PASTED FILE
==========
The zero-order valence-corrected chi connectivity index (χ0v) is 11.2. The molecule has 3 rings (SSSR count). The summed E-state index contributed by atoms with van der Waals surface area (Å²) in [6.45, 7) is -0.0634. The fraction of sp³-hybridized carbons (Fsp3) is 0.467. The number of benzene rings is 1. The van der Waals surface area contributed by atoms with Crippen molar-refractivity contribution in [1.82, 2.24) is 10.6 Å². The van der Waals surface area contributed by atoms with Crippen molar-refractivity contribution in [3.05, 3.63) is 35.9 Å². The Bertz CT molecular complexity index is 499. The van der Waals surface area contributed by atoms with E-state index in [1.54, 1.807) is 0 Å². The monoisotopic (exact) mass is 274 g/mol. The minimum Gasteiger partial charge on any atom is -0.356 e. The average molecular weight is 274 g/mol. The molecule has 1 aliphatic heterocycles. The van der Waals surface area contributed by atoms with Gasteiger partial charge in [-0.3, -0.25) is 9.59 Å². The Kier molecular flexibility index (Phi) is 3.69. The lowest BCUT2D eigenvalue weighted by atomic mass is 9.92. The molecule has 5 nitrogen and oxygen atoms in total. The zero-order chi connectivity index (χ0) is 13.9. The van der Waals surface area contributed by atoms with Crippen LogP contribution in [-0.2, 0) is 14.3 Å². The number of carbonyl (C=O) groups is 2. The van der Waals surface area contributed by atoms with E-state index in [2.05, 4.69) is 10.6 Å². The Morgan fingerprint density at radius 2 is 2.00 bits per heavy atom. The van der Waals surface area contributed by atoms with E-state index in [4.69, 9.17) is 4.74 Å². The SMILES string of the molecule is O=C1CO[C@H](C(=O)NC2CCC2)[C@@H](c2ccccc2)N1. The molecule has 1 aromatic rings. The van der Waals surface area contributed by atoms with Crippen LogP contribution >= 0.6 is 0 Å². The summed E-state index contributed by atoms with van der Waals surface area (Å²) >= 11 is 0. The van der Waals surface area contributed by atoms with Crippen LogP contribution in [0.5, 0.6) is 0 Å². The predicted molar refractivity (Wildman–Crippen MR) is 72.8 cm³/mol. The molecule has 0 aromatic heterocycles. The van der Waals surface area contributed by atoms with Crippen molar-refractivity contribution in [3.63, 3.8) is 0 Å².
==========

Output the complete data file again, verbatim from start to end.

The zero-order valence-corrected chi connectivity index (χ0v) is 11.2. The molecule has 3 rings (SSSR count). The summed E-state index contributed by atoms with van der Waals surface area (Å²) in [6.45, 7) is -0.0634. The fraction of sp³-hybridized carbons (Fsp3) is 0.467. The number of benzene rings is 1. The van der Waals surface area contributed by atoms with Crippen molar-refractivity contribution in [1.82, 2.24) is 10.6 Å². The van der Waals surface area contributed by atoms with Crippen molar-refractivity contribution in [3.05, 3.63) is 35.9 Å². The Bertz CT molecular complexity index is 499. The van der Waals surface area contributed by atoms with E-state index in [1.54, 1.807) is 0 Å². The monoisotopic (exact) mass is 274 g/mol. The minimum Gasteiger partial charge on any atom is -0.356 e. The average molecular weight is 274 g/mol. The molecule has 1 aliphatic heterocycles. The van der Waals surface area contributed by atoms with Gasteiger partial charge in [-0.3, -0.25) is 9.59 Å². The Kier molecular flexibility index (Phi) is 3.69. The lowest BCUT2D eigenvalue weighted by atomic mass is 9.92. The molecule has 5 nitrogen and oxygen atoms in total. The zero-order chi connectivity index (χ0) is 13.9. The van der Waals surface area contributed by atoms with Crippen LogP contribution in [-0.2, 0) is 14.3 Å². The number of carbonyl (C=O) groups is 2. The van der Waals surface area contributed by atoms with E-state index in [2.05, 4.69) is 10.6 Å². The Morgan fingerprint density at radius 2 is 2.00 bits per heavy atom. The van der Waals surface area contributed by atoms with E-state index in [4.69, 9.17) is 4.74 Å². The SMILES string of the molecule is O=C1CO[C@H](C(=O)NC2CCC2)[C@@H](c2ccccc2)N1. The molecule has 1 aromatic rings. The van der Waals surface area contributed by atoms with Crippen LogP contribution >= 0.6 is 0 Å². The summed E-state index contributed by atoms with van der Waals surface area (Å²) >= 11 is 0. The van der Waals surface area contributed by atoms with Crippen LogP contribution in [0.5, 0.6) is 0 Å². The predicted molar refractivity (Wildman–Crippen MR) is 72.8 cm³/mol. The molecule has 0 aromatic heterocycles. The van der Waals surface area contributed by atoms with Crippen molar-refractivity contribution in [3.63, 3.8) is 0 Å².